European Council meeting Economic troubles will be high on the agenda when EU heads of state meet today in Brussels.
EU Court of Justice revisits blocked Telefónica-Three deal Advocate general at the EU Court of Justice Juliane Kokott will deliver her opinion on whether Brussels made the right decision in blocking the proposed merger of the UK businesses of Telefónica’s O2 and CK Hutchison’s Three in 2016. The decision could unleash a wave of activity across the sector.
Earnings Companies reporting results today include American Airlines, AT&T, Nokia, Pernod Ricard, Philip Morris, Schroders, Union Pacific and Vivendi. See our full list here.
What else we’re reading and listening to
Did China miss its chance to fix its economy? As President Xi Jinping prepares to stay on for an unprecedented third term as leader, he faces a big problem: China’s slowing economy. On this episode of Behind the Money, the FT’s China correspondent Edward White explains whether it’s too late for Xi to put the country on a path to strong growth again.
Go deeper: Xi’s expected reaffirmation at this week’s National Congress of the Chinese Communist party is a watershed moment politically, militarily and economically for the world’s emerging superpower.
Retail investor vigilantes hunt for crypto’s most wanted man A group of nearly 4,400 crypto investors are working to track down Do Kwon, who is wanted in South Korea on charges of financial fraud following the collapse of his terraUSD and luna coins in May. The international manhunt for the 31-year-old Stanford-educated entrepreneur has intensified as retail investors try to recover from the devastating losses.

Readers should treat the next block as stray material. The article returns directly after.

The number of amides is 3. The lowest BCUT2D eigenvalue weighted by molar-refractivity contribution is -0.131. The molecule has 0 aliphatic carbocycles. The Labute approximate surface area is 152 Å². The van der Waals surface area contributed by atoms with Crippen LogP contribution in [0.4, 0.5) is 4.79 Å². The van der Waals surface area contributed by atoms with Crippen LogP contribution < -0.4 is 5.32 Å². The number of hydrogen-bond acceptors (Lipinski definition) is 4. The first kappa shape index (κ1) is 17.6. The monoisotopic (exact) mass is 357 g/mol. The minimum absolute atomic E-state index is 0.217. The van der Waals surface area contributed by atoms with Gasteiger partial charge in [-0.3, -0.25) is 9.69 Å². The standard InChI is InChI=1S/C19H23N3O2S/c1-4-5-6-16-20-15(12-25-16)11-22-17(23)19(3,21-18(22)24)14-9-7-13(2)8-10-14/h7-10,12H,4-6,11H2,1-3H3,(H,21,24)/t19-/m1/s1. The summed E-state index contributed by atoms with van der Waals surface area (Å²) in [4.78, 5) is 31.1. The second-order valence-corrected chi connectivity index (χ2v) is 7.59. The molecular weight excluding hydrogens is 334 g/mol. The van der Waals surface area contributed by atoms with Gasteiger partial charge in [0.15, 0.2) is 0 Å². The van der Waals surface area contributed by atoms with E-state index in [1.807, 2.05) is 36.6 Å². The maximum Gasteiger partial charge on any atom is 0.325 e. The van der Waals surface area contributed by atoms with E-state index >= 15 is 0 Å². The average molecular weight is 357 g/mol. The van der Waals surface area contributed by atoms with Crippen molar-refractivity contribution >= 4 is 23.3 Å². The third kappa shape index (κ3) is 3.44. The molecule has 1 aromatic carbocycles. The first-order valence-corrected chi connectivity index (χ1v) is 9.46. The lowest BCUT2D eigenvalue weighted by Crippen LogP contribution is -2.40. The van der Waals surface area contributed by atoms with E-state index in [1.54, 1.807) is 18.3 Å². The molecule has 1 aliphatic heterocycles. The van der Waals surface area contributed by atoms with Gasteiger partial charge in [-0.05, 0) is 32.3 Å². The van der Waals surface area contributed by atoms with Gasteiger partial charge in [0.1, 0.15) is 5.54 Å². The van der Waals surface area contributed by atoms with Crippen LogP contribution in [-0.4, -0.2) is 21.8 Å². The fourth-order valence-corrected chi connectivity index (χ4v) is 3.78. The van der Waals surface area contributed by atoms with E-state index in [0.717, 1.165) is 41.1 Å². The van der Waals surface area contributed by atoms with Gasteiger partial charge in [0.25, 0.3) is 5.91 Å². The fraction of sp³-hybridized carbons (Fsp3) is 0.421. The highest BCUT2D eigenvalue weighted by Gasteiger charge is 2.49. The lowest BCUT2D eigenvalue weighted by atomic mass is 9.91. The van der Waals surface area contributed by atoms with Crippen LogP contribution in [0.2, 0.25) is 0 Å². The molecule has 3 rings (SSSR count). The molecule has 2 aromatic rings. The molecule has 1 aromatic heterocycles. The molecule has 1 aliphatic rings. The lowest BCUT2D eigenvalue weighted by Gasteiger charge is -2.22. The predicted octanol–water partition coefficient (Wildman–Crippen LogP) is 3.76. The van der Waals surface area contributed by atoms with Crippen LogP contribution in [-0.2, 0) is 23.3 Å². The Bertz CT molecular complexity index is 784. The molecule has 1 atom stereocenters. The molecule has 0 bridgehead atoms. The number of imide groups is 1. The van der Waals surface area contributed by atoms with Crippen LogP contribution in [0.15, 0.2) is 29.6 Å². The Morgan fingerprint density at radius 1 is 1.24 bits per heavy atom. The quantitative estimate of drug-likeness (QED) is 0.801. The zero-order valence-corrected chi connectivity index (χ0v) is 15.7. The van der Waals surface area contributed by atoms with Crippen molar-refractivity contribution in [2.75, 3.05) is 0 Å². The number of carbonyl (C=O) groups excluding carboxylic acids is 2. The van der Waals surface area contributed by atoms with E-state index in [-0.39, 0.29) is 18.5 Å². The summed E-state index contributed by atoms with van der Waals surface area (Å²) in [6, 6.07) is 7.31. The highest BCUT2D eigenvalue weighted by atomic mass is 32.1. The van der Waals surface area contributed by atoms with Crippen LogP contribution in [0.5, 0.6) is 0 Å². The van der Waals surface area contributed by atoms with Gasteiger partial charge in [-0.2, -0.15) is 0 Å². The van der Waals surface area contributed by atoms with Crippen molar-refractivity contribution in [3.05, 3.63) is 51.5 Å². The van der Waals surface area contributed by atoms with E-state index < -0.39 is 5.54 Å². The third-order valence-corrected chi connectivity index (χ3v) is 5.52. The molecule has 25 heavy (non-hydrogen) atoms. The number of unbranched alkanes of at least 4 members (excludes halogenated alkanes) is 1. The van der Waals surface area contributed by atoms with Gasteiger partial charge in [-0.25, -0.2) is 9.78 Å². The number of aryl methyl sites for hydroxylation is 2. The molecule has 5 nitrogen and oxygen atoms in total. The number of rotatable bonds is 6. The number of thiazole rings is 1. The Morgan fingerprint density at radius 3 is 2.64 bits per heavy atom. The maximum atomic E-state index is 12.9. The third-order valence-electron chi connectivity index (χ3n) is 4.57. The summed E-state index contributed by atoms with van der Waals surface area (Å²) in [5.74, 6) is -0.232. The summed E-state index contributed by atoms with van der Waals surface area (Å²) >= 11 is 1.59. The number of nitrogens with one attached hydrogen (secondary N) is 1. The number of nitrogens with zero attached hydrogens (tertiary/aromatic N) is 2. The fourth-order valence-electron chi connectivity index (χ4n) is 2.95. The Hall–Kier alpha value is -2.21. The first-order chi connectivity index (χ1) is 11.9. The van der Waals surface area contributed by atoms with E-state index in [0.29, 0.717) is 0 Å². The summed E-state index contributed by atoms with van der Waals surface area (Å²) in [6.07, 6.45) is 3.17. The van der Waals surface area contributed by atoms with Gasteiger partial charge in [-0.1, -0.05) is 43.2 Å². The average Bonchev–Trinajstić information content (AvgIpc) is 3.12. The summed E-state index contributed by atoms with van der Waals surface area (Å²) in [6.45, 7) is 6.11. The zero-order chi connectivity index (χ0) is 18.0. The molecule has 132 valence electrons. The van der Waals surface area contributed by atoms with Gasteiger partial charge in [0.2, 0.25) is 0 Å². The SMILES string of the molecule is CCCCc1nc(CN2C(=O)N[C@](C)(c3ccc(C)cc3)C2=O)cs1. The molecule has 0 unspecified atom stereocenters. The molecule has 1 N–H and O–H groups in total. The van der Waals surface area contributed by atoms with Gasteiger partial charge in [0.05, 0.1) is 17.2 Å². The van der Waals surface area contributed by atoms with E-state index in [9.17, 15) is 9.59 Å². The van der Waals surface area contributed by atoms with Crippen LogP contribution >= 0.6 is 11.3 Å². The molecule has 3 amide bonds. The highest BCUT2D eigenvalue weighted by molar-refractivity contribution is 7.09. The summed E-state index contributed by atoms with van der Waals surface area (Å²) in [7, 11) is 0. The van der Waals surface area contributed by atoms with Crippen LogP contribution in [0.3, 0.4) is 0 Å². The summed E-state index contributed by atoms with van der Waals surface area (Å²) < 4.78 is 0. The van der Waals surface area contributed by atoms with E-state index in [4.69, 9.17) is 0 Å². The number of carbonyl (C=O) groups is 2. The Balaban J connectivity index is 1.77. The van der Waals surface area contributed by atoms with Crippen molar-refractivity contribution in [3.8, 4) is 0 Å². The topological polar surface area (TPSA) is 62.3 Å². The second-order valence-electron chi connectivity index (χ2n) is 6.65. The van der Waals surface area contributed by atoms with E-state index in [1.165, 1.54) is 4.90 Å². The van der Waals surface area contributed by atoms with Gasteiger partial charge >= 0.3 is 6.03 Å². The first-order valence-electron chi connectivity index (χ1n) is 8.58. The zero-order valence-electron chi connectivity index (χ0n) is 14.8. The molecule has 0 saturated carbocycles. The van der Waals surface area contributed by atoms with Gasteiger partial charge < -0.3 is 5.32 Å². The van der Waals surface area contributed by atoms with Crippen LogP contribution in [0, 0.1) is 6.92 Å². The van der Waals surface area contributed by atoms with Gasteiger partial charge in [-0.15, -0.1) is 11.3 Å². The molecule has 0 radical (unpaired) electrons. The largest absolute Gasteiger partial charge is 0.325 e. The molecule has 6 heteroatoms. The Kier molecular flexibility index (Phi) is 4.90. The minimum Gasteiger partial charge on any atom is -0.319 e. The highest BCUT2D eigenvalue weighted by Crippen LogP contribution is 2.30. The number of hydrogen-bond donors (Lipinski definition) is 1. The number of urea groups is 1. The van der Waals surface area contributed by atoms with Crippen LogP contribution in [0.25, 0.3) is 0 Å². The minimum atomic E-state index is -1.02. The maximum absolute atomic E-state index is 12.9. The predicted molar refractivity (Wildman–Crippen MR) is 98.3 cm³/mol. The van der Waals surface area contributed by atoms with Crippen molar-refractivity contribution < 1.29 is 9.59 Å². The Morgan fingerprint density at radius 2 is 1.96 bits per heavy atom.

Will the energy crisis crush European industry? Saint-Gobain, the French building materials group, has ordered extra-warm coats and gloves for warehouse staff as it prepares to turn down the heat this winter to save money on its energy bill. While European industrial companies are putting a brave face on it, there is already evidence that major companies are reducing production because of the energy shortage.
Containing China is Biden’s explicit goal Unless a company’s product is, say, luxury goods or agricultural commodities, Biden’s technological decoupling from China will hit their bottom line, writes Edward Luce. It is not clear that corporate America, or its foreign counterparts, have fully digested what is about to hit them.
Pakistan needs billions to recover from floods Prime Minister Shehbaz Sharif told the FT that his country will ask international lenders for billions of dollars worth of new loans to rebuild the country after calamitous floods uprooted 33mn people and pushed its cash-strapped economy even closer to insolvency. The country needs “huge sums of money” for “mega undertakings”, he said.
“There is a gap — and a very serious gap — which is widening by the day between our demands and what we have received,” Sharif said.
On a search for the perfect suit, Annachiara Biondi discovers that finding a professional-looking ensemble that is both comfortable and within budget involves some trial and error. For more fashion and style news sign up for our FT Weekend newsletter.